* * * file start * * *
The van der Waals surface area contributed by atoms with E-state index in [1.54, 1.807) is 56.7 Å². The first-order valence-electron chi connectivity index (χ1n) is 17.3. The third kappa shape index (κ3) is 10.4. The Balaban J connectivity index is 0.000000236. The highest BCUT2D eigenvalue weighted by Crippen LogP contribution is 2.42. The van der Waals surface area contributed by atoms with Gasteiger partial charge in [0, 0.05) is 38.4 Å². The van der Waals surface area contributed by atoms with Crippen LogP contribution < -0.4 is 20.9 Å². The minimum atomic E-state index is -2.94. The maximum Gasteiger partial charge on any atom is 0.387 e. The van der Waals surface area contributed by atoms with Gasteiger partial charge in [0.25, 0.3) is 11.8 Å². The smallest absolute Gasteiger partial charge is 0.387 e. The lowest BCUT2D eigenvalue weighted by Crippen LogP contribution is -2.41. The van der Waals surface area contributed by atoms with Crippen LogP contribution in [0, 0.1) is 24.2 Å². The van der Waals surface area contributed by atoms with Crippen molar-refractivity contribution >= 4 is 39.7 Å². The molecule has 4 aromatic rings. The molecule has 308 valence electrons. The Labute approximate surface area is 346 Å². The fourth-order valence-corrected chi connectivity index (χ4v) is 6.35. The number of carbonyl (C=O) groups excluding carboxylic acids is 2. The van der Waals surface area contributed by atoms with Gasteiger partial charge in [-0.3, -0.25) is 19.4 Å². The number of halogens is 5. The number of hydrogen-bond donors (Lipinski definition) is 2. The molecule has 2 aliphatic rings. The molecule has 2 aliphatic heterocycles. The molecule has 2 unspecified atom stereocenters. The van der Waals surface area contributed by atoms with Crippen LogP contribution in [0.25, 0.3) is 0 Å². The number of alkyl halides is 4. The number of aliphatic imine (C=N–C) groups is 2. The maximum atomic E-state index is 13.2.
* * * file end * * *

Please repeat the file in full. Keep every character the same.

The van der Waals surface area contributed by atoms with E-state index in [1.54, 1.807) is 56.7 Å². The first-order valence-electron chi connectivity index (χ1n) is 17.3. The third kappa shape index (κ3) is 10.4. The Balaban J connectivity index is 0.000000236. The highest BCUT2D eigenvalue weighted by Crippen LogP contribution is 2.42. The van der Waals surface area contributed by atoms with Gasteiger partial charge in [0, 0.05) is 38.4 Å². The van der Waals surface area contributed by atoms with Crippen LogP contribution < -0.4 is 20.9 Å². The minimum atomic E-state index is -2.94. The maximum Gasteiger partial charge on any atom is 0.387 e. The van der Waals surface area contributed by atoms with Gasteiger partial charge in [0.25, 0.3) is 11.8 Å². The smallest absolute Gasteiger partial charge is 0.387 e. The lowest BCUT2D eigenvalue weighted by Crippen LogP contribution is -2.41. The van der Waals surface area contributed by atoms with Crippen LogP contribution in [0, 0.1) is 24.2 Å². The van der Waals surface area contributed by atoms with Crippen molar-refractivity contribution >= 4 is 39.7 Å². The molecule has 4 aromatic rings. The molecule has 308 valence electrons. The Labute approximate surface area is 346 Å². The fourth-order valence-corrected chi connectivity index (χ4v) is 6.35. The number of carbonyl (C=O) groups excluding carboxylic acids is 2. The van der Waals surface area contributed by atoms with Gasteiger partial charge in [-0.3, -0.25) is 19.4 Å². The number of halogens is 5. The number of hydrogen-bond donors (Lipinski definition) is 2. The molecule has 2 aliphatic rings. The molecule has 2 aliphatic heterocycles. The molecule has 2 unspecified atom stereocenters. The van der Waals surface area contributed by atoms with Crippen LogP contribution in [0.25, 0.3) is 0 Å². The number of alkyl halides is 4. The number of aliphatic imine (C=N–C) groups is 2. The maximum atomic E-state index is 13.2.